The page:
Wednesday, 18 April 2018: 5:00 PM
Masters ABCD (Sawgrass Marriott)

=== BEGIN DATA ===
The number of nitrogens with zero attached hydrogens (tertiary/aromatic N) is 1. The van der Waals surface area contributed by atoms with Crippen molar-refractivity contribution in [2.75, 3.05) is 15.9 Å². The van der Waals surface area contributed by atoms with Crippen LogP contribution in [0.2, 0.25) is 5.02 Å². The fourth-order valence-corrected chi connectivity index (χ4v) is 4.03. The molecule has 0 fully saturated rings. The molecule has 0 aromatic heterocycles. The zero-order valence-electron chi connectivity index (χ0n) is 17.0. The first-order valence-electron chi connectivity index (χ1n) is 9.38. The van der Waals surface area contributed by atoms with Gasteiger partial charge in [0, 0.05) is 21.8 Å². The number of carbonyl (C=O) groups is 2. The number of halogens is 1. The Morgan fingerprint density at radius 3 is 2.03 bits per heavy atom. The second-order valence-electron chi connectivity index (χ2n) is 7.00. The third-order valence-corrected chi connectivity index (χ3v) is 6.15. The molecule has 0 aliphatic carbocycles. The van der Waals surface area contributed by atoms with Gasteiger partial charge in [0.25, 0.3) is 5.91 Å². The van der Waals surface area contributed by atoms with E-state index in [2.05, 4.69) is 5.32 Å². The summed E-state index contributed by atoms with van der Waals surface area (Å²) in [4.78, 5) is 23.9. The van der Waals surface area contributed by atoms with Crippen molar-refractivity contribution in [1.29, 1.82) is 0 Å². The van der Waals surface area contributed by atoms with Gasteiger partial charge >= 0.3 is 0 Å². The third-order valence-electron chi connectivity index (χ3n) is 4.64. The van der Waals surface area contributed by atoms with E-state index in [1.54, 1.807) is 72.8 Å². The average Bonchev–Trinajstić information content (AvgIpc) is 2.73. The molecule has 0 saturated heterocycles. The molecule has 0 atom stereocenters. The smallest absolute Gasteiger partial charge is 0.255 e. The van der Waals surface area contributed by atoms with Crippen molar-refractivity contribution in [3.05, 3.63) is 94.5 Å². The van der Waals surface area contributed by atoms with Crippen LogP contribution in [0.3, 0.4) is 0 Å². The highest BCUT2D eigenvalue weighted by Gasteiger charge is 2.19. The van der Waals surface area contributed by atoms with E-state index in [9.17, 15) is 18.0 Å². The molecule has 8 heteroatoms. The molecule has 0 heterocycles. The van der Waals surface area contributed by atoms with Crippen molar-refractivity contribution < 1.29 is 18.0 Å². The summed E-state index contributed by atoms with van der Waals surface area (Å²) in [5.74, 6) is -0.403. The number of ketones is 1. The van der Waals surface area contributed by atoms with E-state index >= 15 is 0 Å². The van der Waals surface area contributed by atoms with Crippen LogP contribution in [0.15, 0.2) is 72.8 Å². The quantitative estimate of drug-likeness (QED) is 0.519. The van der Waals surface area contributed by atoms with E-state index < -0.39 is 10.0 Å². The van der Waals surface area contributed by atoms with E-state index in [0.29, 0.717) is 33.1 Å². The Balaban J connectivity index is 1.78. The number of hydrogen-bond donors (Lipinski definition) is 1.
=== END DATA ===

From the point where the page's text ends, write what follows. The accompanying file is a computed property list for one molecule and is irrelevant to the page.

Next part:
Accurate modeling of storm structure, intensity and wind field is crucial to develop a state of the art tropical cyclone catastrophe model. However, wind hazard modeling is not complete until the actual surface winds are calculated using a rigorously defined local surface roughness. Once the marine exposure surface wind speeds are modeled, appropriate steps should be taken to estimate the effective surface roughness. One of the most challenging aspects of calculating the effective roughness at a given location is assessing the distance over which the wind is affected by the underlying land surface. This distance, known as fetch, is the starting point in assessing friction and gust factors. In this study, sensitivity tests are conducted using surface winds computed by the new asymmetric parametric tropical cyclone model currently developed at AIR Worldwide. Hurricane wind observations from Automated Surface Observing System (ASOS) as well as data from academic institutions such as Texas Tech University and University of Florida are also used. Data from multiple recent tropical cyclones at various locations with diverse exposures are used in this study. Local roughness is calculated using 2011 data from the National Land Cover Database (NLCD), created by the United States Geological Survey (USGS). The NLCD land use land cover (LULC) classifications are assigned appropriate roughness lengths based on scientific literature. The USGS classifications are provided at 30-meter resolution, which is resampled at a 0.002-degree (220 meter) resolution. Local roughness factors are used to define an effective roughness for a given location.
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